Source: OECD, World Bank Carbon Pricing Dashboard, Rabobank. Note: *The UK was still part of the EU ETS in 2018 so the Carbon Rate score does not reflect the current situation.

To further assess the possibility for deductions from the CBAM certificates we also consider the OECD effective carbon rate, which also includes countries without an ETS and gives further nuance on the carbon price levels. The OECD carbon rate considers fuel excise taxes, carbon taxes and tradable emission permit prices - we note, however, that it is unclear whether the EU will also consider fuel excise taxes as a carbon price. The OECD translates the carbon rate to a carbon pricing score against a carbon price of USD 60/tCO2eq. This can be interpreted as follows ”100% shows that a country prices all carbon emissions at USD 60/tCO2eq or more, and a carbon pricing score of 0% shows that a country does not price any carbon emissions (Table 1). As the current EU ETS price is close to the OECD reference price, a lower the score is a good proxy for a lower of deductions within the CBAM and, thus, the higher the impact of the CBAM. Although the data stems from 2018 and so does not fully reflect the latest state of play, it nevertheless provides a plausible perspective on the size of the challenge to move towards CBAM exemption for the different countries.

According to this analysis, the effective carbon price in most important trading partners is still far below that of the EU, with the exception of South Korea and the UK.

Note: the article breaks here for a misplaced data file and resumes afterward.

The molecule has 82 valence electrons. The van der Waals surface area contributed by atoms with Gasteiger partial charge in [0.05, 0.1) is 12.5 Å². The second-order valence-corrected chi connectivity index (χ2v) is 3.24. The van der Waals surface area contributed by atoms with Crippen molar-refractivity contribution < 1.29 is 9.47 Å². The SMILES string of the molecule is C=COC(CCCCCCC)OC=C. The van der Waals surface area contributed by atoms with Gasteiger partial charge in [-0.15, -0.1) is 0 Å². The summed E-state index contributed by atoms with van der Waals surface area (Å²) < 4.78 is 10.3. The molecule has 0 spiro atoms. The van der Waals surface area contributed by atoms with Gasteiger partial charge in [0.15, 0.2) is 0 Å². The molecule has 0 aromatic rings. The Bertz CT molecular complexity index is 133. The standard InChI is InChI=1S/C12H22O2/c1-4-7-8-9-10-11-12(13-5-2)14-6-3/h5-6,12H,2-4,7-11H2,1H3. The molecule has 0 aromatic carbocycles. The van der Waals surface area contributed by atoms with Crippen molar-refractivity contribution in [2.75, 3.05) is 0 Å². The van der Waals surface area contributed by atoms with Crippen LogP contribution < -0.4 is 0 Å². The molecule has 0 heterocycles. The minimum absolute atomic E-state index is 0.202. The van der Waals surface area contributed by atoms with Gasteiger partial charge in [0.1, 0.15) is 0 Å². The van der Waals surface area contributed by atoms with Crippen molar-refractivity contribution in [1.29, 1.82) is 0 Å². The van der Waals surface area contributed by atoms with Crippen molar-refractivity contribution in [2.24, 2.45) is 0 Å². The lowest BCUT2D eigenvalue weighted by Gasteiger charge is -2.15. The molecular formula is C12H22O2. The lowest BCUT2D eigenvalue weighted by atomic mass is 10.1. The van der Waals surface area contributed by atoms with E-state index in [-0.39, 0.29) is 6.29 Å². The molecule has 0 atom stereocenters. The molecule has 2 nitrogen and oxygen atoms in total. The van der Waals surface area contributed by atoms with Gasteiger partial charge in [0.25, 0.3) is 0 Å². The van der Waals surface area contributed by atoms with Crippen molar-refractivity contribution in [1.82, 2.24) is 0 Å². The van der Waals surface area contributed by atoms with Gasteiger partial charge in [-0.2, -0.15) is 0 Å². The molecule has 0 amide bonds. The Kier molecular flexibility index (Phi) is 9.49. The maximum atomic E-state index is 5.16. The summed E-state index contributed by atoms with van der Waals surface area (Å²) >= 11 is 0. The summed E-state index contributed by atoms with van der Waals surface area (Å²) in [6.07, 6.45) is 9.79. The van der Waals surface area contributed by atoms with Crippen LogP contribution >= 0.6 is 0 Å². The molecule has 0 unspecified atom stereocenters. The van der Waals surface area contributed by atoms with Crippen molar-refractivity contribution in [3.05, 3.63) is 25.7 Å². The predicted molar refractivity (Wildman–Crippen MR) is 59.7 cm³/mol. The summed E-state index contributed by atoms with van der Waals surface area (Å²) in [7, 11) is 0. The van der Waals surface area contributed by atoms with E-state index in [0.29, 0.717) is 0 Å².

Which EU Member States are most exposed to the CBAM?

Not only non-EU countries, but also EU Member States themselves could be hurt by the introduction of the CBAM as they potentially face higher input costs. Bulgaria, i.e. its importers, is most vulnerable to the introduction of the CBAM given its large reliance on imports from non-EU countries.

As explained, carbon leakage due to the EU’s stronger standards on and higher prices for emissions seems to have been rather limited up until now – although admittedly, the full scope of the 2013 revisions of the ETS system are not yet visible. Accordingly, while theoretically domestic producers of for example steel could benefit from the introduction of the CBAM, the scope for benefitting from the CBAM should be rather small. At the same time, domestic companies using CBAM products as input are likely to see their costs rise, whether they keep on importing from the same non-EU countries or whether they switch to domestic producers.

Bulgaria, Ireland and Greece are most at risk of higher input costs, with around 60% of their total imports of the CBAM products coming from non-EU regions[2] (Figure 4). Whether this will actually affect the overall economy depends on the share of these imports in GDP, and this seems to be modest overall (Figure 5). For Ireland the imports amount to only 0.2% of its GDP, for Greece we are talking about 0.7% of GDP and for Bulgaria 1.9%. Still, for specific companies in these countries, the CBAM could lift input costs substantially.